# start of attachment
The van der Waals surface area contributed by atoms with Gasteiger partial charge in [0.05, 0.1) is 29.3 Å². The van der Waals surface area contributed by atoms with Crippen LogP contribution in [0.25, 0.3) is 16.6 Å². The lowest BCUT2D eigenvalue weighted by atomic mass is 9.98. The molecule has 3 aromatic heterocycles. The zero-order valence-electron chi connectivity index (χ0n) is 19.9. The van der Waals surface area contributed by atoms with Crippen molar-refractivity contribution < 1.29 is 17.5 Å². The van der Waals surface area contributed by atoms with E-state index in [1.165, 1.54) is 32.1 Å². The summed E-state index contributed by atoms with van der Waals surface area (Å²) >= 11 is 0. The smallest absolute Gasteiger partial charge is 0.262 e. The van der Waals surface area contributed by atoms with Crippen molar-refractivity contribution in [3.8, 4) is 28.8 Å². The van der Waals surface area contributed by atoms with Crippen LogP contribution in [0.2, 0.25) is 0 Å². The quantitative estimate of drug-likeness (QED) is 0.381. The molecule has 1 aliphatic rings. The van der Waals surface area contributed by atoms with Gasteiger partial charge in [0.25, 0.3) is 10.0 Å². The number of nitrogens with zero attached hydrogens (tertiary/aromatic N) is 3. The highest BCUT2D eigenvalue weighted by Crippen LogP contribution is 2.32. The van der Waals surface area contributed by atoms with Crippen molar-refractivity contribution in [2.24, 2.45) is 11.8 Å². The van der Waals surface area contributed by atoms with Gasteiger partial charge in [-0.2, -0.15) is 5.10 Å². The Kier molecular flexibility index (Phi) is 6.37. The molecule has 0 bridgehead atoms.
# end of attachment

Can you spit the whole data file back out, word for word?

The van der Waals surface area contributed by atoms with Gasteiger partial charge in [0.05, 0.1) is 29.3 Å². The van der Waals surface area contributed by atoms with Crippen LogP contribution in [0.25, 0.3) is 16.6 Å². The lowest BCUT2D eigenvalue weighted by atomic mass is 9.98. The molecule has 3 aromatic heterocycles. The zero-order valence-electron chi connectivity index (χ0n) is 19.9. The van der Waals surface area contributed by atoms with Crippen molar-refractivity contribution < 1.29 is 17.5 Å². The van der Waals surface area contributed by atoms with E-state index in [1.165, 1.54) is 32.1 Å². The summed E-state index contributed by atoms with van der Waals surface area (Å²) >= 11 is 0. The smallest absolute Gasteiger partial charge is 0.262 e. The van der Waals surface area contributed by atoms with Crippen molar-refractivity contribution in [3.8, 4) is 28.8 Å². The van der Waals surface area contributed by atoms with Crippen LogP contribution in [0.2, 0.25) is 0 Å². The quantitative estimate of drug-likeness (QED) is 0.381. The molecule has 1 aliphatic rings. The van der Waals surface area contributed by atoms with Gasteiger partial charge in [0.25, 0.3) is 10.0 Å². The number of nitrogens with zero attached hydrogens (tertiary/aromatic N) is 3. The highest BCUT2D eigenvalue weighted by Crippen LogP contribution is 2.32. The van der Waals surface area contributed by atoms with Crippen molar-refractivity contribution in [2.24, 2.45) is 11.8 Å². The van der Waals surface area contributed by atoms with Gasteiger partial charge in [-0.2, -0.15) is 5.10 Å². The Kier molecular flexibility index (Phi) is 6.37. The molecule has 0 bridgehead atoms.